I thought up a good ‘Sports Jeopardy‘ question category after watching last night’s Timberwolves-Sixers game. It would be called “Point Guards With Who?” with the following questions:
$100: “John Paxson, B.J. Armstrong, and Steve Kerr.”
$200: “Derek Fisher and Smush Parker.”
$300: “Mo Williams, Mario Chalmers, and Kyrie Irving.”
$400: “Jason Williams, Mario Chalmers, and Goran Dragic.”
$500: “Darrell Armstrong and Rafer Alston.”
You probably know that the first answer is “Who is Michael Jordan?” You probably know at least the next two as well, but I’ll save the answers for the bottom of the post in case you feel like playing.
The basic idea here is that all-time great wing players usually pair next to more ordinary — “trivial” even — point guards. This is due to a couple of very basic reasons. The first is that teams only have so much money to spend on talent, and the best ones distribute it to a mix of backcourt and frontcourt players. Generally speaking, it’s better to have one great guard and one great big man than it is to have an All-Star backcourt. The second is the adage that “there is only one ball,” and most teams have a primary playmaker who initiates the offensive sets. When that player is a wing, the point guard takes on the less crucial and more forgettable task of spotting up for jumpshots and playing off the ball.
We are witnessing a transformation of the Timberwolves as we’ve come to know them.
Since his ballyhooed arrival in 2011, Ricky Rubio has been the Wolves’ playmaker. He has run their offense as a pass-first point guard. While his lack of scoring bothers some pundits, there is no denying that Ricky’s vision and anticipation make up for a lot of his other shortcomings. The team has always performed well offensively with Rubio leading it. They probably would’ve made the playoffs once or twice if they weren’t bit so hard by the injury bug.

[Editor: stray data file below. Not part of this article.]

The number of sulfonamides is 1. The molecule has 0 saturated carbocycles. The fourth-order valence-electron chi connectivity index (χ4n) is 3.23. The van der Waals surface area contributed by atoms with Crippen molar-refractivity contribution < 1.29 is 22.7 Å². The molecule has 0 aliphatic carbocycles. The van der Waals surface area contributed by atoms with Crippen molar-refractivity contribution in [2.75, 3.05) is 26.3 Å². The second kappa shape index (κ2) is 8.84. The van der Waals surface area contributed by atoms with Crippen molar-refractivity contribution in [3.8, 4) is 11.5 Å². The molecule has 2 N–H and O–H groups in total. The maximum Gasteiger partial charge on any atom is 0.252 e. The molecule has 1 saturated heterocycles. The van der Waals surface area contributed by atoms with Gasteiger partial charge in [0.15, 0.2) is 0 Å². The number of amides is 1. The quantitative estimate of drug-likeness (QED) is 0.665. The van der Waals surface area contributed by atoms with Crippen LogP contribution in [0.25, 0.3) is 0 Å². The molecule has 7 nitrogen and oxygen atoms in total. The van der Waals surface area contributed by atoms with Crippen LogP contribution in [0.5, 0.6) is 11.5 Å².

A major problem for this team, however, has been that it has lacked any playmakers outside of Ricky. When he suffered injury or even had to go to the bench during games, everything fell apart. In his early Timberwolves years, they had J.J. Barea slotted as backup point guard, but was clearly cast in the wrong role. In the past couple seasons, we’ve seen a mix of The Zach LaVine Point Guard Project, Tyus Jones, and even some comical emergency options like Corey Brewer and Robbie Hummel bringing the ball up the floor.
Nobody but Ricky has been able to reliably create good shots. Rubio’s importance has been so evident to anyone paying attention that it doesn’t even require yet another dissection of the on/off stats. The team has not been able to function without him.
It is this historical context that makes the early part of this season so fascinating to watch unfold. For the first time, we are witnessing signs that the Wolves have a second playmaker on the roster.
That player is third-year swingman Andrew Wiggins.